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Neo-Byzantine Sites

Below is an illustrated index of the 14 Neo-Byzantine sites profiled on Sacred Destinations so far. For photo credits, please see corresponding articles.

  • Mitrópoli (Cathedral)
    Athens, Greece
    The largest church in Athens, this 19th-century cathedral is the spiritual headquarters of the Greek Orthodox Church. Its interior is lavishly and colorfully decorated.
  • Lovely Lane Methodist Church
    Baltimore, USA
    Known as the "Mother Church of American Methodism," Lovely Lane Methodist Church was founded in 1784 and rebuilt to an interesting Byzantine-Romanesque design in 1882.
  • New Synagogue
    Berlin, Germany
    Built in 1859-66 and meticulously restored, the New Synagogue of Berlin is an exotic amalgam of styles with a Moorish feel. It is both an active synagogue and a museum.
  • Mother Church of Christian Science
    Boston, USA
    This is the world headquarters of the Christian Science faith founded by Mary Baker Eddy. It includes two historic church buildings, dating from 1894 and 1906.
  • St. Mary's Church
    Brussels, Belgium
    The Église Sainte-Marie is a large Byzantine-style Catholic church near the Royal Palace. Now located in a predominantly Muslim neighborhood, it is mainly used for concerts and ecumenical functions.
  • Church of All Nations
    Built in 1924 and funded by several nations, this church stands over the traditional site where Jesus prayed on the night of his betrayal.
  • Hurva Synagogue
    This ruined Ashkenazi synagogue was one of the largest buildings in the city until it was destroyed in the war of 1948. It finally reopened in March 2010.
  • Westminster Cathedral
    London, England
    A few doors down from Westminster Abbey, this is the headquarters of the Roman Catholic Church in Britain. Completed in 1903, it has a unique Byzantine design.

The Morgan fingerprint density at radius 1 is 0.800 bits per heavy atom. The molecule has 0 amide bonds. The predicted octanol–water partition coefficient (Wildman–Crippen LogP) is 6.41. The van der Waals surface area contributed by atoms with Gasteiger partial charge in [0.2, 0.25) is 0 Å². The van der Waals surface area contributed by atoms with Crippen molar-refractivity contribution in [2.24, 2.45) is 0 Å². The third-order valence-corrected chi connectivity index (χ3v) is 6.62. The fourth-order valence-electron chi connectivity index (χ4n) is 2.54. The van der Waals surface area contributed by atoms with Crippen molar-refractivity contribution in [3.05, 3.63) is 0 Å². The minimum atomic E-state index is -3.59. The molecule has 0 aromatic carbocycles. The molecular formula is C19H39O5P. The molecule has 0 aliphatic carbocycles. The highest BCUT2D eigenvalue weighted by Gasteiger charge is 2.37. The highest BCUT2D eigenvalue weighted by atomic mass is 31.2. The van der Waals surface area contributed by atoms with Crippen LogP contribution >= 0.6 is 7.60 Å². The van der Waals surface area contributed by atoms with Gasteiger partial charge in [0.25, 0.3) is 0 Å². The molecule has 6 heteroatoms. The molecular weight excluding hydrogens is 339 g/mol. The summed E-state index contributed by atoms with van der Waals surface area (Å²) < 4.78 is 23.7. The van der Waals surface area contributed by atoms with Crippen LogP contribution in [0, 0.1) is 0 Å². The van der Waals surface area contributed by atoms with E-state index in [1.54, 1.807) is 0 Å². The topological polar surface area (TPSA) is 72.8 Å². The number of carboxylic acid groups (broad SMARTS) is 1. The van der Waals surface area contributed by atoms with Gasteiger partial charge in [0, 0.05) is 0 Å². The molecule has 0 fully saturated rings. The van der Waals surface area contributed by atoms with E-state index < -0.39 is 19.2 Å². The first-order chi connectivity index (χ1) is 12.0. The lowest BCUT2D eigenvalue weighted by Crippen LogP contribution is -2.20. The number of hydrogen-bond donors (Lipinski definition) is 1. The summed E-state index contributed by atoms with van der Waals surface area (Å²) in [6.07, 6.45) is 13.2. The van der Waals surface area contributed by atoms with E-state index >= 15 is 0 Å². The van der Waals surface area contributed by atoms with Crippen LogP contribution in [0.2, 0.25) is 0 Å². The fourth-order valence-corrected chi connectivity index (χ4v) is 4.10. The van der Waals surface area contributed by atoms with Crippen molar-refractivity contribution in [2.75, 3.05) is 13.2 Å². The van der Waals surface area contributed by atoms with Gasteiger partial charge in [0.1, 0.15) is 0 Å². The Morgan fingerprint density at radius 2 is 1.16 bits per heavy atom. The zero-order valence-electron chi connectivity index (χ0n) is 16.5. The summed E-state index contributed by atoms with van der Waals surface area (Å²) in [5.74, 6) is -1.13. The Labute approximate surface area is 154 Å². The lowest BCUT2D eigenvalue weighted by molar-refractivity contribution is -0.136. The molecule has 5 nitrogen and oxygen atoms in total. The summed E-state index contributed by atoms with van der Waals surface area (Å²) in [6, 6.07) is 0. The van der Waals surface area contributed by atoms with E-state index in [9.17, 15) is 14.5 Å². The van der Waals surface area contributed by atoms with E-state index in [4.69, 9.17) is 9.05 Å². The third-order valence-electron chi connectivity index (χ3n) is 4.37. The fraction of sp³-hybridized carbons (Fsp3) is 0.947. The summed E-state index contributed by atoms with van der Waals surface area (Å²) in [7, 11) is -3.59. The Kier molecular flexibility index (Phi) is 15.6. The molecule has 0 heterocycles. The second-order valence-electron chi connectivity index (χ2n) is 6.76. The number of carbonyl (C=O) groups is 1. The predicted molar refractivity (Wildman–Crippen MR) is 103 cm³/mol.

• Basilica of the Rosary
    Lourdes, France
    The lower of the two main basilicas at Lourdes, the Basilica of the Rosary was completed in 1901. Inside, mosaic panels illustrate each of the 15 mysteries.
  • Notre-Dame-de-Fourviere
    Lyon, France
    Built in the 1870s as an expression of the Church's power and wealth, this Neo-Byzantine basilica shares much in common, both historically and architecturally, with the Sacre-Coeur in Paris.
  • Notre-Dame de la Garde
    Marseille, France
    This ornate Neo-Byzantine church sits atop the signal hill of La Garde, the highest natural point in Marseille. As well as a major local landmark, the basilica is the focus of a popular annual pilgrimage on the Feast of the Assumption.
  • Temple Emanu-El
    New York City, USA
    Accommodating 2,500 worshippers, New York's Temple Emanu-El is the largest synagogue in the world. It also includes a small museum.
  • Sacré-Coeur Basilica
    Paris, France
    This 19th-century basilica and landmark is built over the place to which St. Denis is said to have carried his own head after his martyrdom.
  • Basilica of St. Martin
    Tours, France
    This Neo-Byzantine basilica stands on the site of the tomb of St. Martin of Tours. Next to it are two Romanesque towers and a Renaissance cloister from an earlier basilica.